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This article argues against unnecessarily ‘scientific’ rigour in determining sources. Source study originated in Quellenforschung, a study of classical texts that mined an extant work for information about lost sources but ignored the work's own textual and contextual dynamics. Early source studies of Shakespeare similarly focused on a single source and one simple relation between source and play. Like nineteenth-century classical scholars, they insisted on quantifiable evidence and treated echoes as separate phenomena, as if they had had no effect on one another in the original process of being remembered and reused. Source study had no role in interpretation. The only important questions were: exactly how similar is each source line to its proposed Shakespearian echo? How many echoes are there?
Many accounts of sources still proceed this way but I argue instead for a contextual approach that studies each echo in the context of the original source from which it came, the play in which it supposedly landed and the other echoes from that source. My example is the Queen's Men's play, King Leir (1585–7?), long recognized as the primary source for Shakespeare's King Lear (1604/5). As critics continue to discover, the old play is the origin of many of its lines but the larger relationship between Shakespeare and Leir still remains to be examined. The following article collects all the Leir echoes together and adds a few, in order to see what Shakespeare borrowed from Leir.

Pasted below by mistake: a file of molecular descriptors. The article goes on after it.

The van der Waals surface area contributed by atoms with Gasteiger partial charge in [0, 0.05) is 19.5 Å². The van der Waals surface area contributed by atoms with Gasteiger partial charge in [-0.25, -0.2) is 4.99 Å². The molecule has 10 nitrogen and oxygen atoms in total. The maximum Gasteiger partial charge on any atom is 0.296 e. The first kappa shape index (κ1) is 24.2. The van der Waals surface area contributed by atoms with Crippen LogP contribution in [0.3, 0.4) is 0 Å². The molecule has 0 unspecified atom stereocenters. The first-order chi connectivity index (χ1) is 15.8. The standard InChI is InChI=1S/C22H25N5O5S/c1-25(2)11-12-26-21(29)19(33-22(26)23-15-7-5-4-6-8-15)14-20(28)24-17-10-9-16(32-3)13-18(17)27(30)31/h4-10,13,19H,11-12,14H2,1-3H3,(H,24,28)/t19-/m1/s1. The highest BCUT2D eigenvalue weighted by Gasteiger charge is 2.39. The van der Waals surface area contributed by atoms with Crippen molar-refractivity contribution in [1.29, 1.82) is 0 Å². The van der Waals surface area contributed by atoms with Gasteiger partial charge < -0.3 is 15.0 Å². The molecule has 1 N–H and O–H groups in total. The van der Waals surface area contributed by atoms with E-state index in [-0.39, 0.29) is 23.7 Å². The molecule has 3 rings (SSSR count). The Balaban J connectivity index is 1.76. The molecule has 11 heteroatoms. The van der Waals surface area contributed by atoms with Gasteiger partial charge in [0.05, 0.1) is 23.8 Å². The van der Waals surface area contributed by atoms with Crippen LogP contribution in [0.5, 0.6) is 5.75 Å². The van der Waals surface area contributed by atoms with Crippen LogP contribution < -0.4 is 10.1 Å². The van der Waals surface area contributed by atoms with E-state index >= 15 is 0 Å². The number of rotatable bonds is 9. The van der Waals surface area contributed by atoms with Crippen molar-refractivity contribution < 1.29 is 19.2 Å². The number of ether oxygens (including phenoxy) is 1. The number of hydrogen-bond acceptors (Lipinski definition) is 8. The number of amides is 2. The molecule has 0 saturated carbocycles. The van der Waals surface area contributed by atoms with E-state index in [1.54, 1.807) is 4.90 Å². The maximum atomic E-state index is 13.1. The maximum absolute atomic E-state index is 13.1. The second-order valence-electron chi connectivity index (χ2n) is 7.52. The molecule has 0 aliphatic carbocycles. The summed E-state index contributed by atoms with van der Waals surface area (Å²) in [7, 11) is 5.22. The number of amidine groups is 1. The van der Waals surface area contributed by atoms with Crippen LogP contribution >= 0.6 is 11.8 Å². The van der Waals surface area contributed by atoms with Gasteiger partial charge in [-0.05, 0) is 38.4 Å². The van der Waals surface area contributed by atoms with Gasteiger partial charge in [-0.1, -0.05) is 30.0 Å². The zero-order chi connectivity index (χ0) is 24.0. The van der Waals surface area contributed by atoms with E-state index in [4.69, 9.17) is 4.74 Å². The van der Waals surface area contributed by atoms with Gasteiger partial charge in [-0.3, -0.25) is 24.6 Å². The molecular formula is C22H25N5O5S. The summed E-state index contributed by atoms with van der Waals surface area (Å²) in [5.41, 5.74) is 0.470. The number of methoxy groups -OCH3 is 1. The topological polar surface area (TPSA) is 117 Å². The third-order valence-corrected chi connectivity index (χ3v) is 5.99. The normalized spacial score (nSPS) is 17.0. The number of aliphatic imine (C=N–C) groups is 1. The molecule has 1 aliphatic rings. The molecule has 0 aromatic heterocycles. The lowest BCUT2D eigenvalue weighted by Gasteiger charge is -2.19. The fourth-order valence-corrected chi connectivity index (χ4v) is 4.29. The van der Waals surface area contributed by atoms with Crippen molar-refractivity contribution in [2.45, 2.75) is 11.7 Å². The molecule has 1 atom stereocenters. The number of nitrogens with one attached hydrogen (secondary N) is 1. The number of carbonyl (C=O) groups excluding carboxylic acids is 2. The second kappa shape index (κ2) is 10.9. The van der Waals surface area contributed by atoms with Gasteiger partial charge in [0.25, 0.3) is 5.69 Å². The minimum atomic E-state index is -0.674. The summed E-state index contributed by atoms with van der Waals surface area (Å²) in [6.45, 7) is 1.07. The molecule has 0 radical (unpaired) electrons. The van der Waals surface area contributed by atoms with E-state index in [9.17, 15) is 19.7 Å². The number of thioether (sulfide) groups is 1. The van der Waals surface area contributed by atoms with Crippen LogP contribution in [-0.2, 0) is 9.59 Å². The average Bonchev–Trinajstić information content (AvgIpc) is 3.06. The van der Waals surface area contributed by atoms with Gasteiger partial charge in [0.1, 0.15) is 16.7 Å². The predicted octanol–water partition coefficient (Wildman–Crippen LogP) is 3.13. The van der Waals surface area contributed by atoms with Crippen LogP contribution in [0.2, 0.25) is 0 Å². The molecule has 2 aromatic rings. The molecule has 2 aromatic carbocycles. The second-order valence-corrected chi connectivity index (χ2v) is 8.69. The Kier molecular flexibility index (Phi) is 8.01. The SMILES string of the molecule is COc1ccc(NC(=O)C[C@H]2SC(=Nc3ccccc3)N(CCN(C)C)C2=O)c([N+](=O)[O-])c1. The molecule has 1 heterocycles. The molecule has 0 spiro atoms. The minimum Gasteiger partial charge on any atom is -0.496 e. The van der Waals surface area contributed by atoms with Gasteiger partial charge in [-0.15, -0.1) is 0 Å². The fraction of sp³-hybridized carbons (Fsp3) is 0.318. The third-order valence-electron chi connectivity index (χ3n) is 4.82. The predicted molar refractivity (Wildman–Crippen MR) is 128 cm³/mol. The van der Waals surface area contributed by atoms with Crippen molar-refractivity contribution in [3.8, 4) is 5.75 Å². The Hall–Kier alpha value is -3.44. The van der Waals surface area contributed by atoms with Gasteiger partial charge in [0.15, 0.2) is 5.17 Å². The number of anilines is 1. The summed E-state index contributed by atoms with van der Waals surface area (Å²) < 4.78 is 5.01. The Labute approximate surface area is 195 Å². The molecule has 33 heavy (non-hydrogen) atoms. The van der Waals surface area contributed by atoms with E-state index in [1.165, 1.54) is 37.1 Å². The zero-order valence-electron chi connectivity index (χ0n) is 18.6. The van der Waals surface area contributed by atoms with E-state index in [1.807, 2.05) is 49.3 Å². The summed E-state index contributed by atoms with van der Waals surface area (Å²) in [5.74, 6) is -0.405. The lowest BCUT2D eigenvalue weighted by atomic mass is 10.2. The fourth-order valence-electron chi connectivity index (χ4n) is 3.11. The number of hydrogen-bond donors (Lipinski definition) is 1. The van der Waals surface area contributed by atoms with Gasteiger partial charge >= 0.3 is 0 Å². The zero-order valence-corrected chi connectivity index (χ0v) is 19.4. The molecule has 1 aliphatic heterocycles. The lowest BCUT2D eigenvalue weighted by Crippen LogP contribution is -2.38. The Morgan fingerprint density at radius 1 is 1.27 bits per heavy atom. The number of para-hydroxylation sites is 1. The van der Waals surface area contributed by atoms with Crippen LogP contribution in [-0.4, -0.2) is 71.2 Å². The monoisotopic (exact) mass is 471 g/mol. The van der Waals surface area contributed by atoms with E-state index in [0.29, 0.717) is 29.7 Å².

In an often-quoted judgement, Charles Lamb noted that Shakespeare’s Richard II took hints from, but ‘scarce improved’ on, ‘the reluctant pangs of abdicating Royalty’ in Marlowe’s Edward II. But was Shakespeare in fact trying to ‘improve’ on Marlowe when he created his own ‘weak king’ in Richard II? Or was he doing something else? This paper re-examines Shakespeare’s play as a more complicated response to Edward II that reveals dynamic tensions between the two playwrights. Bertolt Brecht’s modern response to Marlowe in his 1922 Edward II provides a useful introductory comparison. Brecht seems to have been drawn to Marlowe’s play not so much for its political as for its personal relevance, in particular for its portrayal of the doomed bond between Edward and Gaveston – the kind of bond Brecht had just written about in The Jungle. Brecht was indeed trying to improve on, or at least to outdo, Marlowe’s bleak play. With a ‘savage pessimism’, he rewrote Marlowe to create a world where, as his Edward says, ‘There is nothing in life besides the touch of men’s bodies, and even that is minimal and vain.’ What interests me about Brecht’s play however is that it is not only about the difficult closeness between two men but – as adaptation, collaboration, and partly cribbed translation – it is also the product of such closeness. Edward II was the first of the collaborative ventures that were to serve Brecht so effectively as catalysts for creativity throughout his career.
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